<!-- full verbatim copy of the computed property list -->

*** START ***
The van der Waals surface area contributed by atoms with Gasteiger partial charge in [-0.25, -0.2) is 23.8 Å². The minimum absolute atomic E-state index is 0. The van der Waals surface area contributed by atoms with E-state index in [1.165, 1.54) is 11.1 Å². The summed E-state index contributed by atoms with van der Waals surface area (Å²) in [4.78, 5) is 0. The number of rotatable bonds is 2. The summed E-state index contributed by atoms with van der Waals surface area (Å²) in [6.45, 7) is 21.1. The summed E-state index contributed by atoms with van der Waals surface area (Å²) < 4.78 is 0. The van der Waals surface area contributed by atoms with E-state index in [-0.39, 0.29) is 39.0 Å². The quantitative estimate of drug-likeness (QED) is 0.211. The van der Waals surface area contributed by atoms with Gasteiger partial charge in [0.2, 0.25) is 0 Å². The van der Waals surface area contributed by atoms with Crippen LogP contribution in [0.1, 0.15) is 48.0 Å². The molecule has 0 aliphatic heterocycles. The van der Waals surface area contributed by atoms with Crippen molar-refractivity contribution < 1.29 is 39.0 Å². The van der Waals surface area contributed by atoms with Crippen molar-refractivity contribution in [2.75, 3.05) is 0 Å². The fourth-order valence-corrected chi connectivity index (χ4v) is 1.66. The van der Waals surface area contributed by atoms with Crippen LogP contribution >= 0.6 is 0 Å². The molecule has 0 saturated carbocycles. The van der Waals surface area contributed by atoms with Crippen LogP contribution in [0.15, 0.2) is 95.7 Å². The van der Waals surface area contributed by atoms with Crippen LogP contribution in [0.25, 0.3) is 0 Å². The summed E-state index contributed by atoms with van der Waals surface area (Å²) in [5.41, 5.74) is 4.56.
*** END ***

The van der Waals surface area contributed by atoms with Gasteiger partial charge in [-0.25, -0.2) is 23.8 Å². The minimum absolute atomic E-state index is 0. The van der Waals surface area contributed by atoms with E-state index in [1.165, 1.54) is 11.1 Å². The summed E-state index contributed by atoms with van der Waals surface area (Å²) in [4.78, 5) is 0. The number of rotatable bonds is 2. The summed E-state index contributed by atoms with van der Waals surface area (Å²) in [6.45, 7) is 21.1. The summed E-state index contributed by atoms with van der Waals surface area (Å²) < 4.78 is 0. The van der Waals surface area contributed by atoms with E-state index in [-0.39, 0.29) is 39.0 Å². The quantitative estimate of drug-likeness (QED) is 0.211. The van der Waals surface area contributed by atoms with Gasteiger partial charge in [0.2, 0.25) is 0 Å². The van der Waals surface area contributed by atoms with Crippen LogP contribution in [0.1, 0.15) is 48.0 Å². The molecule has 0 aliphatic heterocycles. The van der Waals surface area contributed by atoms with Crippen molar-refractivity contribution < 1.29 is 39.0 Å². The van der Waals surface area contributed by atoms with Crippen molar-refractivity contribution in [2.75, 3.05) is 0 Å². The fourth-order valence-corrected chi connectivity index (χ4v) is 1.66. The van der Waals surface area contributed by atoms with Crippen LogP contribution >= 0.6 is 0 Å². The molecule has 0 saturated carbocycles. The van der Waals surface area contributed by atoms with Crippen LogP contribution in [0.15, 0.2) is 95.7 Å². The van der Waals surface area contributed by atoms with Crippen LogP contribution in [0.25, 0.3) is 0 Å². The summed E-state index contributed by atoms with van der Waals surface area (Å²) in [5.41, 5.74) is 4.56.